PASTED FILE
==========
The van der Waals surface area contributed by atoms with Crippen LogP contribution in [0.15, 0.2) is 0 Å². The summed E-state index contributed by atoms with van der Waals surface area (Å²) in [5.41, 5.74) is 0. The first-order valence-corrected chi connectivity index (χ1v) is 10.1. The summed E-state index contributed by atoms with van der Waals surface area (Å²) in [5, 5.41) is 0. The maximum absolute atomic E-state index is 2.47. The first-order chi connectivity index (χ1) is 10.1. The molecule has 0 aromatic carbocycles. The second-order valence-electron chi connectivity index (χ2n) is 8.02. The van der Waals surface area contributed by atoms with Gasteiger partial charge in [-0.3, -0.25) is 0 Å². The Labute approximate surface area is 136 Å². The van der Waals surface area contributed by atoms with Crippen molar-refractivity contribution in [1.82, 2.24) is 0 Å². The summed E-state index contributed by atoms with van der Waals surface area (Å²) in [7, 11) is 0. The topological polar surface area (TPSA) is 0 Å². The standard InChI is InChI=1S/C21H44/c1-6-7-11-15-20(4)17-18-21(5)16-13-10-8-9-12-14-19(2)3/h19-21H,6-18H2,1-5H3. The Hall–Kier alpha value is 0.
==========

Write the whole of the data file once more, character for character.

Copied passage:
The van der Waals surface area contributed by atoms with Crippen LogP contribution in [0.15, 0.2) is 0 Å². The summed E-state index contributed by atoms with van der Waals surface area (Å²) in [5.41, 5.74) is 0. The first-order valence-corrected chi connectivity index (χ1v) is 10.1. The summed E-state index contributed by atoms with van der Waals surface area (Å²) in [5, 5.41) is 0. The maximum absolute atomic E-state index is 2.47. The first-order chi connectivity index (χ1) is 10.1. The molecule has 0 aromatic carbocycles. The second-order valence-electron chi connectivity index (χ2n) is 8.02. The van der Waals surface area contributed by atoms with Gasteiger partial charge in [-0.3, -0.25) is 0 Å². The Labute approximate surface area is 136 Å². The van der Waals surface area contributed by atoms with Crippen molar-refractivity contribution in [1.82, 2.24) is 0 Å². The summed E-state index contributed by atoms with van der Waals surface area (Å²) in [7, 11) is 0. The topological polar surface area (TPSA) is 0 Å². The standard InChI is InChI=1S/C21H44/c1-6-7-11-15-20(4)17-18-21(5)16-13-10-8-9-12-14-19(2)3/h19-21H,6-18H2,1-5H3. The Hall–Kier alpha value is 0.